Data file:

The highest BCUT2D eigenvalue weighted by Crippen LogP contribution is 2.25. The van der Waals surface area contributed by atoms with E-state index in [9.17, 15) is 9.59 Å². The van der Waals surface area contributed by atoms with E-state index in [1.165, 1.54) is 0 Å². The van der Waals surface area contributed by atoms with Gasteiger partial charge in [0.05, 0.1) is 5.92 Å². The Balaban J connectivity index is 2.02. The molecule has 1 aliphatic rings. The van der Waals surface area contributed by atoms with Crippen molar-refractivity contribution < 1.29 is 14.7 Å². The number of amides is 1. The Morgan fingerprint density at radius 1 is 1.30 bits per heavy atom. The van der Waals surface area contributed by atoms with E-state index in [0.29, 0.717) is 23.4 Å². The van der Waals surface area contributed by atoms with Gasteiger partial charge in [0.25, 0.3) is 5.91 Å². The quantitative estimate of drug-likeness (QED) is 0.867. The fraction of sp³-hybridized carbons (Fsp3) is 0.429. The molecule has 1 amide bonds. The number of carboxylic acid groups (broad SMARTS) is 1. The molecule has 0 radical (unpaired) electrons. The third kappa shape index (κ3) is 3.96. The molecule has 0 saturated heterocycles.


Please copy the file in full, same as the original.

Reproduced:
The highest BCUT2D eigenvalue weighted by Crippen LogP contribution is 2.25. The van der Waals surface area contributed by atoms with E-state index in [9.17, 15) is 9.59 Å². The van der Waals surface area contributed by atoms with E-state index in [1.165, 1.54) is 0 Å². The van der Waals surface area contributed by atoms with Gasteiger partial charge in [0.05, 0.1) is 5.92 Å². The Balaban J connectivity index is 2.02. The molecule has 1 aliphatic rings. The van der Waals surface area contributed by atoms with Crippen molar-refractivity contribution < 1.29 is 14.7 Å². The number of amides is 1. The Morgan fingerprint density at radius 1 is 1.30 bits per heavy atom. The van der Waals surface area contributed by atoms with E-state index in [0.29, 0.717) is 23.4 Å². The van der Waals surface area contributed by atoms with Gasteiger partial charge in [0.25, 0.3) is 5.91 Å². The quantitative estimate of drug-likeness (QED) is 0.867. The fraction of sp³-hybridized carbons (Fsp3) is 0.429. The molecule has 1 amide bonds. The number of carboxylic acid groups (broad SMARTS) is 1. The molecule has 0 radical (unpaired) electrons. The third kappa shape index (κ3) is 3.96. The molecule has 0 saturated heterocycles.